DOI: 10.1161/circ.148.suppl_1.12075 ISSN: 0009-7322

Abstract 12075: Does Improvement in Food Insecurity Lead to Improvement in Weight and Waist Circumference?

Tiffany W Ardoin, Donald Mercante
  • Physiology (medical)
  • Cardiology and Cardiovascular Medicine

Purpose: The Food Insecurity and its Sequelae on Health (FISH) Research Study measures the impacts of the Geaux Get Healthy Clinical Program (GGH) on food insecurity and metabolic health. GGH is an 8-week program that provides community members with food insecurity nutrition/cooking education and access to resources. We have already shown that this program improves food security scores from enrollment to completion of the program with continued improvement at 6 months with USDA Adult Food Security Survey Module scores of 6.9 to 4 to 2.7 respectively 1 . We proposed that improvements in food insecurity with GGH would also translate into sustainable improvements in weight and waist circumference.

Methods: Eligible participants included patients who qualified for the GGH Program ages 18-65, were English-speaking and without audiovisual deficits. Upon enrollment, participants met with the Health Specialist, again at 8-12 weeks, and again at 6 months. At each visit, participants completed validated surveys which included food security scores and vital signs were obtained.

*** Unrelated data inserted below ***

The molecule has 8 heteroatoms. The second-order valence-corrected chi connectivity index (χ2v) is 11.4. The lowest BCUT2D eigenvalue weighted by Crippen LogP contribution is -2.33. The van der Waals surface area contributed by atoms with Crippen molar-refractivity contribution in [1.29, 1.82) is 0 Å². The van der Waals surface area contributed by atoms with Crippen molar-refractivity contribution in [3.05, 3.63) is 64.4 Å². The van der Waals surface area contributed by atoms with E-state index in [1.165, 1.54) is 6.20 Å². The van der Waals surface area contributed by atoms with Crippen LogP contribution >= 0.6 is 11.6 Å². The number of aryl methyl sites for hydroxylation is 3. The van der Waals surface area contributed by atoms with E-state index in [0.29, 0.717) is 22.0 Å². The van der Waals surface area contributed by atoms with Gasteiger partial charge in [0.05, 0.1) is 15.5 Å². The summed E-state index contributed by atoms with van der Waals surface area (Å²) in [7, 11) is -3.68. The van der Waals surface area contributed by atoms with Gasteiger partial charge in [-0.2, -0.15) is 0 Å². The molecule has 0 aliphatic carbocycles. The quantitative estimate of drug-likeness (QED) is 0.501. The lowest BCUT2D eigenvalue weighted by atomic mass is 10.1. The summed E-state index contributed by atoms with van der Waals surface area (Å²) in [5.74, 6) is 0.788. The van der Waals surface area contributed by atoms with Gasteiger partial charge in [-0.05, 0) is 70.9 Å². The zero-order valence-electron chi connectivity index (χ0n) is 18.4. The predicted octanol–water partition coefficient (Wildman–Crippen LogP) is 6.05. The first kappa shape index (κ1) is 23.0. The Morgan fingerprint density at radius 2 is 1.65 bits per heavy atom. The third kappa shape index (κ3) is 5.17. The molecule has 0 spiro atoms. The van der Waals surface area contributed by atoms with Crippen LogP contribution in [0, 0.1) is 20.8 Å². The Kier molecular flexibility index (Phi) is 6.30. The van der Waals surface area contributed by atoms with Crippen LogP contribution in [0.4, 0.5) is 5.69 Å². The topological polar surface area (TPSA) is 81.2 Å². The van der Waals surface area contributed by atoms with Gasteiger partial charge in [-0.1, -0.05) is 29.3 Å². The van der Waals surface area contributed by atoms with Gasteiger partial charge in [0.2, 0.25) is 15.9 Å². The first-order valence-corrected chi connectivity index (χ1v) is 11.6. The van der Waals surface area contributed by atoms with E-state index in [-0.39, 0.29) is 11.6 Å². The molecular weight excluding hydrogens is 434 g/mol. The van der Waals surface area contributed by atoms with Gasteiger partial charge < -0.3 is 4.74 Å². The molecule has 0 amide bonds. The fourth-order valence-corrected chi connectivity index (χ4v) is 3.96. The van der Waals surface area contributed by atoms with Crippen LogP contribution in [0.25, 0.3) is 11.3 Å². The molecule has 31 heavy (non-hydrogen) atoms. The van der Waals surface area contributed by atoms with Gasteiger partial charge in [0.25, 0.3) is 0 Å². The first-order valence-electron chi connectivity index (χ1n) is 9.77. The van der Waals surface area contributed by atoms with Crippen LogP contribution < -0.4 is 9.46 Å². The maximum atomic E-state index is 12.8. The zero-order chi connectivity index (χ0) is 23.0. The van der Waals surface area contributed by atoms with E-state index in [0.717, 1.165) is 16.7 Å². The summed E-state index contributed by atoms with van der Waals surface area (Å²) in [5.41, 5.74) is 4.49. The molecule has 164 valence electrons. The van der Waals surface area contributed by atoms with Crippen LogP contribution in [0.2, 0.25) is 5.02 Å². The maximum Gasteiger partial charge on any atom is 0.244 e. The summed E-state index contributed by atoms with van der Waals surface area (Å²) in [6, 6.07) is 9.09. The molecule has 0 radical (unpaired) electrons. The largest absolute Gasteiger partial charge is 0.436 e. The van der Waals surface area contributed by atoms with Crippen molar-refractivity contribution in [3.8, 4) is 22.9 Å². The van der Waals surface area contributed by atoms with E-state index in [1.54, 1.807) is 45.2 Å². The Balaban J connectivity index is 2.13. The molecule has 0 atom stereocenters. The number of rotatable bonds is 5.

Results: At the time of this analysis, a total of 118 participants were enrolled. Participants’ mean BMI was 34.89 kg/m 2 ( SD =9.20). 66% of enrollees had diabetes (37%) or pre-diabetes (29%) and 56% of enrollees had hypertension. Of those who completed the study (n= 57), the mean weights were 92.2 kg at initial visit; 86.1 kg at 8 weeks; and 91.2 kg at 6 months. The mean waist circumferences were 42.26 in at initial visit; 40.2 in at 8 weeks; and 41.06 in at 6 months. The Wilcoxon Signed Rank Test was used to analyze change in response over 2 timepoints. Significant improvement in means of both weight ( p =0.011) and waist circumference ( p =0.008) occurred from enrollment to program completion at 8 weeks. However, neither of these improvements were sustained.

Conclusions: It appears that a program providing access to resources and education improves food security scores along with weight and waist circumference. Although food security score improvements persist, improvements in weight and waist circumference do not. This suggests that intense programs addressing food insecurity may not continue to improve metabolic health once the educational piece is over and only access to community resources remains.

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